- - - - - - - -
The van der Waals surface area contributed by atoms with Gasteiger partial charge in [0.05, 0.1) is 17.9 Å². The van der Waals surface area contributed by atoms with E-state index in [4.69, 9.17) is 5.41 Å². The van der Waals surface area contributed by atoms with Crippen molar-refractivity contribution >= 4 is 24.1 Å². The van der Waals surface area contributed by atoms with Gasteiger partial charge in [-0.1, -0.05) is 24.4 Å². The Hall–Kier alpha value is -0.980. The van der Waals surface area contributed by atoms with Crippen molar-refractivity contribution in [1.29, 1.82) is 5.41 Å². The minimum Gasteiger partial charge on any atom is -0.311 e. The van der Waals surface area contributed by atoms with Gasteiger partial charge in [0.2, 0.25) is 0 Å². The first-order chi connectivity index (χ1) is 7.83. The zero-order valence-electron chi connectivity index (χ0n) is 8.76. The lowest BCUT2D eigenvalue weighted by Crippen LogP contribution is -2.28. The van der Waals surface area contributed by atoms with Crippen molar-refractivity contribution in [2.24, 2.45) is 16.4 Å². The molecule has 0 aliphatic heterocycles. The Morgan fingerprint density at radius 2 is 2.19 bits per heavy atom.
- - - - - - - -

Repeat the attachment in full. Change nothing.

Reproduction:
The van der Waals surface area contributed by atoms with Gasteiger partial charge in [0.05, 0.1) is 17.9 Å². The van der Waals surface area contributed by atoms with E-state index in [4.69, 9.17) is 5.41 Å². The van der Waals surface area contributed by atoms with Crippen molar-refractivity contribution >= 4 is 24.1 Å². The van der Waals surface area contributed by atoms with Gasteiger partial charge in [-0.1, -0.05) is 24.4 Å². The Hall–Kier alpha value is -0.980. The van der Waals surface area contributed by atoms with Crippen molar-refractivity contribution in [1.29, 1.82) is 5.41 Å². The minimum Gasteiger partial charge on any atom is -0.311 e. The van der Waals surface area contributed by atoms with Gasteiger partial charge in [0.2, 0.25) is 0 Å². The first-order chi connectivity index (χ1) is 7.83. The zero-order valence-electron chi connectivity index (χ0n) is 8.76. The lowest BCUT2D eigenvalue weighted by Crippen LogP contribution is -2.28. The van der Waals surface area contributed by atoms with Crippen molar-refractivity contribution in [2.24, 2.45) is 16.4 Å². The molecule has 0 aliphatic heterocycles. The Morgan fingerprint density at radius 2 is 2.19 bits per heavy atom.